The needless battle
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The defence of the rupee is going horribly wrong. It has damaged two sources of hope for a growth pick-up in India — monetary policy easing and India's commitment to economic reform. When Chairman Ben Bernanke of the Fed talked about tapering quantitative easing in the US, it was expected that there would be pressure on emerging market currencies. Countries with weaker economies, and with larger current account deficits were likely to see more currency volatility. Instead of talking about this source of pressure, which all emerging markets faced when the dollar started appreciating, the government decided to step in to defend the rupee.
Evidence from across the world shows that a currency defence often fails. Every government trying to stabilise a currency is, therefore, fully aware of the chances of failure. A careful cost-benefit analysis of its strategy is thus an important pre-condition to initiating a defence. Since the global currency turmoil started, the government has been rolling out measures such as currency market controls, import duties on gold and silver, bans on purchase of gold coins and tightening of capital controls to stabilise the rupee. These dirigiste solutions seem oblivious of their likely impact on market expectations. They are based on central planning notions of bans and restrictions being the solutions to the economy's problems.
First came restrictions on currency derivatives markets by Sebi and the RBI. These markets inform people of expectations about the currency. This information may be unpleasant. The government may disagree with it. But instead of listening to what the market was saying, the authorities chose to try to silence it. Restrictions reduced the extent to which people could hedge their currency risk. This was a bad move, especially since the rupee was expected to become more volatile. It made investors less willing to buy rupee assets. Trading volumes on domestic currency derivatives markets fell sharply and the cost of hedging increased. Instead of making rupee assets more attractive, these measures have made them less attractive. Further, the restrictions have undermined the market's confidence about the government's commitment to financial market liberalisation.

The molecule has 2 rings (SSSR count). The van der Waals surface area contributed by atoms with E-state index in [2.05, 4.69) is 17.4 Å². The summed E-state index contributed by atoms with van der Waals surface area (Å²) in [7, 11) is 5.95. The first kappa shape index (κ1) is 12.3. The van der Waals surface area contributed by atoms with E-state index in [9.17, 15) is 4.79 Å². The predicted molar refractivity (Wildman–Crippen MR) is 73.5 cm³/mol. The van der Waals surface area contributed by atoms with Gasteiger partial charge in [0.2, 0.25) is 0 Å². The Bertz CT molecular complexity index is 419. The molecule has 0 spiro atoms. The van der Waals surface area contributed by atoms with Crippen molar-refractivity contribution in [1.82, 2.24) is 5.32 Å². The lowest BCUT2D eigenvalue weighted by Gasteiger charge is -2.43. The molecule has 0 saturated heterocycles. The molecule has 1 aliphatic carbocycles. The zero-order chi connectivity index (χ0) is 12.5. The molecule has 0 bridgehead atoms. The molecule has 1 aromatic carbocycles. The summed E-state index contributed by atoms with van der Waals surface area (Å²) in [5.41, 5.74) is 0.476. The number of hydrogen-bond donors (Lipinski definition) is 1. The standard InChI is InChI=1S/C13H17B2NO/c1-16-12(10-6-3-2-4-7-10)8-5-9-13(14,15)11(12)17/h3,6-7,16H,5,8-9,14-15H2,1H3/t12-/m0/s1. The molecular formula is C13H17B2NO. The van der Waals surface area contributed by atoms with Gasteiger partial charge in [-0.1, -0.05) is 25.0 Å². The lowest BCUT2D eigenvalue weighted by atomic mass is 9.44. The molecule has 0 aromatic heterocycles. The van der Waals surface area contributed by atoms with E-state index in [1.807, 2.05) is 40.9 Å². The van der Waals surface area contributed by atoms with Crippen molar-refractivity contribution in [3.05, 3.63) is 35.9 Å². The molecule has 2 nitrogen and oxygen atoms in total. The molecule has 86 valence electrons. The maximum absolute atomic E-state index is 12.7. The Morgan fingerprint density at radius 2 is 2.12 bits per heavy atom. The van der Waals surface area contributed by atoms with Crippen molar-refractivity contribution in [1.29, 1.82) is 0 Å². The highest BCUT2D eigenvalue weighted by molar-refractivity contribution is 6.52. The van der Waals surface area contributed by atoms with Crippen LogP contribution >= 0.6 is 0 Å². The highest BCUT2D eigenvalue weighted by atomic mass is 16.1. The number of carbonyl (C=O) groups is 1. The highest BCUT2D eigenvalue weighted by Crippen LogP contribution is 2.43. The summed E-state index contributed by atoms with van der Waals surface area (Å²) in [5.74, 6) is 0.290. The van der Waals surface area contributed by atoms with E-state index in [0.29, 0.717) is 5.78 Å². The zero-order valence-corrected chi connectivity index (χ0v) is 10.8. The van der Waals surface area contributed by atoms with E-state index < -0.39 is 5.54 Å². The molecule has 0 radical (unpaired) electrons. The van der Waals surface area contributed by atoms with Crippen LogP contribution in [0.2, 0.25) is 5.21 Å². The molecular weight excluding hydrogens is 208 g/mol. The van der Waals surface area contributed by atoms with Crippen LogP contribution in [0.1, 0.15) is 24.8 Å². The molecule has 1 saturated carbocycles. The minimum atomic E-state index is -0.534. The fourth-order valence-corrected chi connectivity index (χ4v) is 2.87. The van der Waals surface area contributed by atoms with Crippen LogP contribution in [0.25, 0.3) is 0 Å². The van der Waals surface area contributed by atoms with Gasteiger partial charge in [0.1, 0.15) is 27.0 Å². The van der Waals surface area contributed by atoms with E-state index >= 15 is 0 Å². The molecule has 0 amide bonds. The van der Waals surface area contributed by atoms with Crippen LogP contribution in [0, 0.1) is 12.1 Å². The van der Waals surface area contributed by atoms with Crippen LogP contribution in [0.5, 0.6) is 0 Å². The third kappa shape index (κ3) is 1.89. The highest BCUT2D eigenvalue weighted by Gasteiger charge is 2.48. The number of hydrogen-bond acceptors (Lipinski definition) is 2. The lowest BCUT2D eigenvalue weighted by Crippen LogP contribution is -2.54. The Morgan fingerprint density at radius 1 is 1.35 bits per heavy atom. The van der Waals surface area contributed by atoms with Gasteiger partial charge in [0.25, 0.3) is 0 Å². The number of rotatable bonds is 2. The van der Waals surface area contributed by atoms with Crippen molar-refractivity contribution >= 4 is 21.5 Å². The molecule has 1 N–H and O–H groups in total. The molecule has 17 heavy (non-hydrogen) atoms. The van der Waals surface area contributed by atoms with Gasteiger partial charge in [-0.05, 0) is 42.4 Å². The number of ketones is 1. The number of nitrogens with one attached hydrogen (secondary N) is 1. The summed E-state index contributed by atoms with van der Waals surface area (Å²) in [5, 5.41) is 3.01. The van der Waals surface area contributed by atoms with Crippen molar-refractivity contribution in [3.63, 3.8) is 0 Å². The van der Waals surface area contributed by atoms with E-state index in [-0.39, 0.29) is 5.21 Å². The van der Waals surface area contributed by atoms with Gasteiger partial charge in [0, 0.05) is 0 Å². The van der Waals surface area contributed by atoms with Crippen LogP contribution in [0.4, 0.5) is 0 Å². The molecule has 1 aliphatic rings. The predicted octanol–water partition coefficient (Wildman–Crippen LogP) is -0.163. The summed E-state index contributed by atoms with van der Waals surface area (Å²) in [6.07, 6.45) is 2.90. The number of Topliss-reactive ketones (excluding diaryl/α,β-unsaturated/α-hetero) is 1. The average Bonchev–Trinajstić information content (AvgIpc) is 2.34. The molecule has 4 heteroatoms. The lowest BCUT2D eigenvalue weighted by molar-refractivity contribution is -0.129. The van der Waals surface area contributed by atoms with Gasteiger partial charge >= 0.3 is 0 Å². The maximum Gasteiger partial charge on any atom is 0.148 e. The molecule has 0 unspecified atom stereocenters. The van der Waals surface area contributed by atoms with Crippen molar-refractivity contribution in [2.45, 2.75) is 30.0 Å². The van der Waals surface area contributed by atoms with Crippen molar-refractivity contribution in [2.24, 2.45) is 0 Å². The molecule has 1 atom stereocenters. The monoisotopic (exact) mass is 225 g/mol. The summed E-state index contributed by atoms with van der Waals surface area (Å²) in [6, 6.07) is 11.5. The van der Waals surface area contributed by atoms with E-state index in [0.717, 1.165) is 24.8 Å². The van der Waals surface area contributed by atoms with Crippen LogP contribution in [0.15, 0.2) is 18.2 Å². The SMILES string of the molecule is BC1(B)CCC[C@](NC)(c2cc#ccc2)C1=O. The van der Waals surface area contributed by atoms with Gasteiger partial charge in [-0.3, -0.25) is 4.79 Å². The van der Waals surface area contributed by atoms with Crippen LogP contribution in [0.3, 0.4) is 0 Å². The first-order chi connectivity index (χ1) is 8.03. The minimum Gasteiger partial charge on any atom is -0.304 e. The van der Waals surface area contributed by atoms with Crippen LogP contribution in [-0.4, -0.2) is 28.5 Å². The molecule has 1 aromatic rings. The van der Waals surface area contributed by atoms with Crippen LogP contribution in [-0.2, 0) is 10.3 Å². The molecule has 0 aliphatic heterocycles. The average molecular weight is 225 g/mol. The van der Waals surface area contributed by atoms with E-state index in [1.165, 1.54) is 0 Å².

Next came the liquidity squeeze and an increase in short-term interest rates. The complicated strategy hoped to keep long-term interest rates low. This, too, failed. When the rate hike saw a transmission of higher rates to treasury bill rates, long-term bond yields and deposit rates, it became increasingly clear that sooner or later bank lending rates would go up. To prevent that, the RBI kept the repo and CRR rate unchanged. This left the market in complete confusion. Were interest rates going to rise or fall? Statements by the authorities that the tightening was temporary till the rupee stabilises provided little comfort. Could the currency stabilise before US monetary policy went back to normal? How long was "temporary"? In an environment in which a monetary easing was expected to help push up growth, this sudden tightening was a shock. Interest rates are still high. The measures have undermined confidence about monetary policy easing.